Lateral thinking by the developers (Nick Pagano), project and town planners Dykstra Planning and Plantation and Landcare has transformed this disused quarry into housing estate.

Figure1: 18 months after planting and one of the direst summers and winters on record in WA

As part of the condition there had to be a landscape and revegetation plan submitted to the City of Armadale. The lot size were fairly small and therefore we need to strategically locate the revegetation so:

1. There wasn't too much encroachment on the actually lots.

2. Introduced native vegetation that linked some of the remanent vegetation.

3. Provide screening, shade and shelter.

Boundary screening both along the road frontage and through the centre of the development where the lots adjoined. In long term this will create a vegetation corridor through the estate.

Figure 2: The quarry just after the completion of the ripping and re contouring

The whole quarry needed to be re contoured as well as deep ripped with a D10. Deep ripping will ensure the vegetation can penetrate the sub soils and become stronger and ultimately better established native trees and shrubs.

Site preparation is the key to successful revegetation.

The vegetation zones was also extensively ripped to help with the initial establishment phase, mulch was applied across the whole site to assit with the establishment phase. Ripping ensure the trees and shrubs establish without the need for on going watering throughout the summer months.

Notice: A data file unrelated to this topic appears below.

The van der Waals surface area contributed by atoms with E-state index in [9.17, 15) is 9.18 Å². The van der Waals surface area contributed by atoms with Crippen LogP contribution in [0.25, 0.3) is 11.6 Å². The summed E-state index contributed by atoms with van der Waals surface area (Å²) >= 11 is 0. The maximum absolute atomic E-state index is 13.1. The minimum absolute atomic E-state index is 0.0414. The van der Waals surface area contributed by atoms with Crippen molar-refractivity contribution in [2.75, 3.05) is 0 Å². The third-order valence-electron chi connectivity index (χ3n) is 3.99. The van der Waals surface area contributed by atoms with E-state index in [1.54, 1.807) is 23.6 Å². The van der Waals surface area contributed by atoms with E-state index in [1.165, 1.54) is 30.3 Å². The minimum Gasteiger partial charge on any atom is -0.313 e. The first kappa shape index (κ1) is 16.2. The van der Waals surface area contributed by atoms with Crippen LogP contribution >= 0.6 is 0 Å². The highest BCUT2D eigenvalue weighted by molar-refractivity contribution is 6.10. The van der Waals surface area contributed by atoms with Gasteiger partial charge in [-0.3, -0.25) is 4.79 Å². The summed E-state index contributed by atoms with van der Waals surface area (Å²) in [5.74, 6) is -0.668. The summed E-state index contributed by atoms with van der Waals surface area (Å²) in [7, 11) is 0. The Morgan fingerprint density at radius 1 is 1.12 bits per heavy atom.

The planting zones were sprayed before the hand planting of some 13,000 native trees and shrubs in the winter of 2009. Fertiliser was applied at the time of planting.

Good site preparation, weed control and specie selection ensured that we gained a very good strike rate across the site. Considering the drought WA has experienced since the trees were planted all parties are pleased with the progress to date.

As well as revegetation throughout the lots and boundaries street trees (C calophylla) were planted along the road verges to provide long term aesthetics.

Selling real estate agents have commented that the prospective buyers were all keen to look after the vegetation on their new lots to help with the aesthetics of the whole estate. Nearly all the 40 lots have been sold, construction of high standrad homes is underway.

With lateral thinking and a practical approach even the most challenging sites can be converted to a high class asset.

More information:

Plantation and Landcare Services

PO BOX 591


06 May 2011

Welcome to Revegettaion and Landcare WA blog site. Follow this site for up to date issues on landcare and revegetation with practical solutions for all your landcare issues .